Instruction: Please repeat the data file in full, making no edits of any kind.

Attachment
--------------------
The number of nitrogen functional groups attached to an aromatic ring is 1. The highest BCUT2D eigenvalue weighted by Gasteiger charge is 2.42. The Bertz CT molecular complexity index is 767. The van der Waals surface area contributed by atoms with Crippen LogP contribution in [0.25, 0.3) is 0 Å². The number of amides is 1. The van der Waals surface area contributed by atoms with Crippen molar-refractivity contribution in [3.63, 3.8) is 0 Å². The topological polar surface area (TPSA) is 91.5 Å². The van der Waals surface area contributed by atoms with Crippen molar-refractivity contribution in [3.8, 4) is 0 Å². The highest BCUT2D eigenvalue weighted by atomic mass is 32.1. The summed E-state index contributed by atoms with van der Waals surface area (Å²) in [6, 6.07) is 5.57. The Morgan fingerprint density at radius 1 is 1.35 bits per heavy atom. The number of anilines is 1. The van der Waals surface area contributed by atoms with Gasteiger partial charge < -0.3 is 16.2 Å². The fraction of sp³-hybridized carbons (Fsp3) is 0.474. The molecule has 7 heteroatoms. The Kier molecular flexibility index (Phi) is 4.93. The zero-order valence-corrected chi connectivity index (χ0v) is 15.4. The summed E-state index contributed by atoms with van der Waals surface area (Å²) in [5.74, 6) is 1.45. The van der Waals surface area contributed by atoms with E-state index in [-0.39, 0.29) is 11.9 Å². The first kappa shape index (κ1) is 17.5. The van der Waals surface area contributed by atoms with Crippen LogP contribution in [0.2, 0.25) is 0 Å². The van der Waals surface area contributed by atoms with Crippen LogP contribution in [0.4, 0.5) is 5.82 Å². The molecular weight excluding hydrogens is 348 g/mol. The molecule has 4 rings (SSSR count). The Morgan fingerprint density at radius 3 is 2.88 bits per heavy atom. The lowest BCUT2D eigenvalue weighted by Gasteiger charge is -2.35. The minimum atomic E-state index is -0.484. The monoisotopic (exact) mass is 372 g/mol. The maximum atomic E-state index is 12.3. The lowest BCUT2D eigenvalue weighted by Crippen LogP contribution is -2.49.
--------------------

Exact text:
The number of nitrogen functional groups attached to an aromatic ring is 1. The highest BCUT2D eigenvalue weighted by Gasteiger charge is 2.42. The Bertz CT molecular complexity index is 767. The van der Waals surface area contributed by atoms with Crippen LogP contribution in [0.25, 0.3) is 0 Å². The number of amides is 1. The van der Waals surface area contributed by atoms with Crippen molar-refractivity contribution in [3.63, 3.8) is 0 Å². The topological polar surface area (TPSA) is 91.5 Å². The van der Waals surface area contributed by atoms with Crippen molar-refractivity contribution in [3.8, 4) is 0 Å². The highest BCUT2D eigenvalue weighted by atomic mass is 32.1. The summed E-state index contributed by atoms with van der Waals surface area (Å²) in [6, 6.07) is 5.57. The Morgan fingerprint density at radius 1 is 1.35 bits per heavy atom. The number of anilines is 1. The van der Waals surface area contributed by atoms with Gasteiger partial charge < -0.3 is 16.2 Å². The fraction of sp³-hybridized carbons (Fsp3) is 0.474. The molecule has 7 heteroatoms. The Kier molecular flexibility index (Phi) is 4.93. The zero-order valence-corrected chi connectivity index (χ0v) is 15.4. The summed E-state index contributed by atoms with van der Waals surface area (Å²) in [5.74, 6) is 1.45. The van der Waals surface area contributed by atoms with E-state index in [-0.39, 0.29) is 11.9 Å². The first kappa shape index (κ1) is 17.5. The van der Waals surface area contributed by atoms with Crippen LogP contribution in [0.2, 0.25) is 0 Å². The van der Waals surface area contributed by atoms with Crippen LogP contribution in [0.4, 0.5) is 5.82 Å². The molecular weight excluding hydrogens is 348 g/mol. The molecule has 4 rings (SSSR count). The Morgan fingerprint density at radius 3 is 2.88 bits per heavy atom. The lowest BCUT2D eigenvalue weighted by Gasteiger charge is -2.35. The minimum atomic E-state index is -0.484. The monoisotopic (exact) mass is 372 g/mol. The maximum atomic E-state index is 12.3. The lowest BCUT2D eigenvalue weighted by Crippen LogP contribution is -2.49.